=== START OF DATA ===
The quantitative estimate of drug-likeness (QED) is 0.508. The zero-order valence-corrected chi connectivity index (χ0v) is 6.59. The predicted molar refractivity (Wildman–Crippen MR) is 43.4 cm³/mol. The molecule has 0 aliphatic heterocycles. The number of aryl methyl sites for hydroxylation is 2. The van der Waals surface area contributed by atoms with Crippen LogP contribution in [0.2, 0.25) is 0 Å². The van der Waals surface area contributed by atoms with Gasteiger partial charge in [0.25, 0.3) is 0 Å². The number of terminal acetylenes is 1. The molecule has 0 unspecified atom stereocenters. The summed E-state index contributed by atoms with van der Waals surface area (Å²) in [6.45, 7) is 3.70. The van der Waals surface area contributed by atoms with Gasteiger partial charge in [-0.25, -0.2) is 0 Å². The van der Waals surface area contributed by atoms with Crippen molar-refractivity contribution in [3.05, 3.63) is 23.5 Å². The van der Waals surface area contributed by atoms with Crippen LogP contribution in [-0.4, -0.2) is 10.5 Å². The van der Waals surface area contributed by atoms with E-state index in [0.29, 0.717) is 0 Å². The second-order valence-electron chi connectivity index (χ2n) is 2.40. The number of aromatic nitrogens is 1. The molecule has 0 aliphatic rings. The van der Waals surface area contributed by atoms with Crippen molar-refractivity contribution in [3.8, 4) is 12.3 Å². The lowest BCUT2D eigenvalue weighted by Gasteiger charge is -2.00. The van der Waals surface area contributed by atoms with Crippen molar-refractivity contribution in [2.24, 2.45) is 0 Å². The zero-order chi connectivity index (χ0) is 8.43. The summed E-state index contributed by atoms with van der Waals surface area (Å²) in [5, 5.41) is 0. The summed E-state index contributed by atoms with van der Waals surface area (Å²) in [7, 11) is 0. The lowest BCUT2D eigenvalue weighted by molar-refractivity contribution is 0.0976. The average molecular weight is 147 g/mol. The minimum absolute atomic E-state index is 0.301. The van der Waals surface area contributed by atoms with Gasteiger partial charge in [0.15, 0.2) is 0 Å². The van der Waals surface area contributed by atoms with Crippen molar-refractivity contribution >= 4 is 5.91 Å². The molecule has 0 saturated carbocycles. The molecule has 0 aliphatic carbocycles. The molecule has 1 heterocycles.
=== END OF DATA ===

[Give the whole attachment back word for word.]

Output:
The quantitative estimate of drug-likeness (QED) is 0.508. The zero-order valence-corrected chi connectivity index (χ0v) is 6.59. The predicted molar refractivity (Wildman–Crippen MR) is 43.4 cm³/mol. The molecule has 0 aliphatic heterocycles. The number of aryl methyl sites for hydroxylation is 2. The van der Waals surface area contributed by atoms with Crippen LogP contribution in [0.2, 0.25) is 0 Å². The van der Waals surface area contributed by atoms with Gasteiger partial charge in [0.25, 0.3) is 0 Å². The number of terminal acetylenes is 1. The molecule has 0 unspecified atom stereocenters. The summed E-state index contributed by atoms with van der Waals surface area (Å²) in [6.45, 7) is 3.70. The van der Waals surface area contributed by atoms with Gasteiger partial charge in [-0.25, -0.2) is 0 Å². The van der Waals surface area contributed by atoms with Crippen molar-refractivity contribution in [3.05, 3.63) is 23.5 Å². The van der Waals surface area contributed by atoms with Crippen LogP contribution in [-0.4, -0.2) is 10.5 Å². The van der Waals surface area contributed by atoms with E-state index in [0.29, 0.717) is 0 Å². The second-order valence-electron chi connectivity index (χ2n) is 2.40. The number of aromatic nitrogens is 1. The molecule has 0 aliphatic rings. The van der Waals surface area contributed by atoms with Crippen molar-refractivity contribution in [3.8, 4) is 12.3 Å². The lowest BCUT2D eigenvalue weighted by Gasteiger charge is -2.00. The van der Waals surface area contributed by atoms with Crippen molar-refractivity contribution in [2.24, 2.45) is 0 Å². The zero-order chi connectivity index (χ0) is 8.43. The summed E-state index contributed by atoms with van der Waals surface area (Å²) in [5, 5.41) is 0. The summed E-state index contributed by atoms with van der Waals surface area (Å²) in [7, 11) is 0. The lowest BCUT2D eigenvalue weighted by molar-refractivity contribution is 0.0976. The average molecular weight is 147 g/mol. The minimum absolute atomic E-state index is 0.301. The van der Waals surface area contributed by atoms with Gasteiger partial charge in [0.15, 0.2) is 0 Å². The van der Waals surface area contributed by atoms with Crippen molar-refractivity contribution >= 4 is 5.91 Å². The molecule has 0 saturated carbocycles. The molecule has 0 aliphatic carbocycles. The molecule has 1 heterocycles.